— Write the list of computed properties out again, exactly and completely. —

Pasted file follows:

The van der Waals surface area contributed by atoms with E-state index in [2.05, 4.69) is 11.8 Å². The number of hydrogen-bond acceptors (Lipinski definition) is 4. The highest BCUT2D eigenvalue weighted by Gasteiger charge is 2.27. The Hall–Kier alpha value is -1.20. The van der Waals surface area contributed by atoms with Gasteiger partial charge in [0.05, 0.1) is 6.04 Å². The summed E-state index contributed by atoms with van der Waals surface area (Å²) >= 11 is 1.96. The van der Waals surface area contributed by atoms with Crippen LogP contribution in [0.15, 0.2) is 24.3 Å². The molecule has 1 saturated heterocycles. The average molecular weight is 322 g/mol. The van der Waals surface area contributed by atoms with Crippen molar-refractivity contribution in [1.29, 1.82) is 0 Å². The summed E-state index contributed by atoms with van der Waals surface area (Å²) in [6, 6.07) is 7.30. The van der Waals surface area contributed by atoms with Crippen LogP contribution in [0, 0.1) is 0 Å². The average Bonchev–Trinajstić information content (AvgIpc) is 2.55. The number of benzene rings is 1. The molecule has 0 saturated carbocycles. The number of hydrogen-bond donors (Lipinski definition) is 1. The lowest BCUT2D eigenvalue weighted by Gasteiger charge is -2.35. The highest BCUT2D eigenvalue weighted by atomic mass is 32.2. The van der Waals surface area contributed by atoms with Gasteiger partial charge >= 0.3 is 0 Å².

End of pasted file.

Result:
The van der Waals surface area contributed by atoms with E-state index in [2.05, 4.69) is 11.8 Å². The number of hydrogen-bond acceptors (Lipinski definition) is 4. The highest BCUT2D eigenvalue weighted by Gasteiger charge is 2.27. The Hall–Kier alpha value is -1.20. The van der Waals surface area contributed by atoms with Gasteiger partial charge in [0.05, 0.1) is 6.04 Å². The summed E-state index contributed by atoms with van der Waals surface area (Å²) >= 11 is 1.96. The van der Waals surface area contributed by atoms with Crippen LogP contribution in [0.15, 0.2) is 24.3 Å². The molecule has 1 saturated heterocycles. The average molecular weight is 322 g/mol. The van der Waals surface area contributed by atoms with Crippen molar-refractivity contribution in [1.29, 1.82) is 0 Å². The summed E-state index contributed by atoms with van der Waals surface area (Å²) in [6, 6.07) is 7.30. The van der Waals surface area contributed by atoms with Crippen LogP contribution in [0, 0.1) is 0 Å². The average Bonchev–Trinajstić information content (AvgIpc) is 2.55. The number of benzene rings is 1. The molecule has 0 saturated carbocycles. The number of hydrogen-bond donors (Lipinski definition) is 1. The lowest BCUT2D eigenvalue weighted by Gasteiger charge is -2.35. The highest BCUT2D eigenvalue weighted by atomic mass is 32.2. The van der Waals surface area contributed by atoms with Gasteiger partial charge >= 0.3 is 0 Å².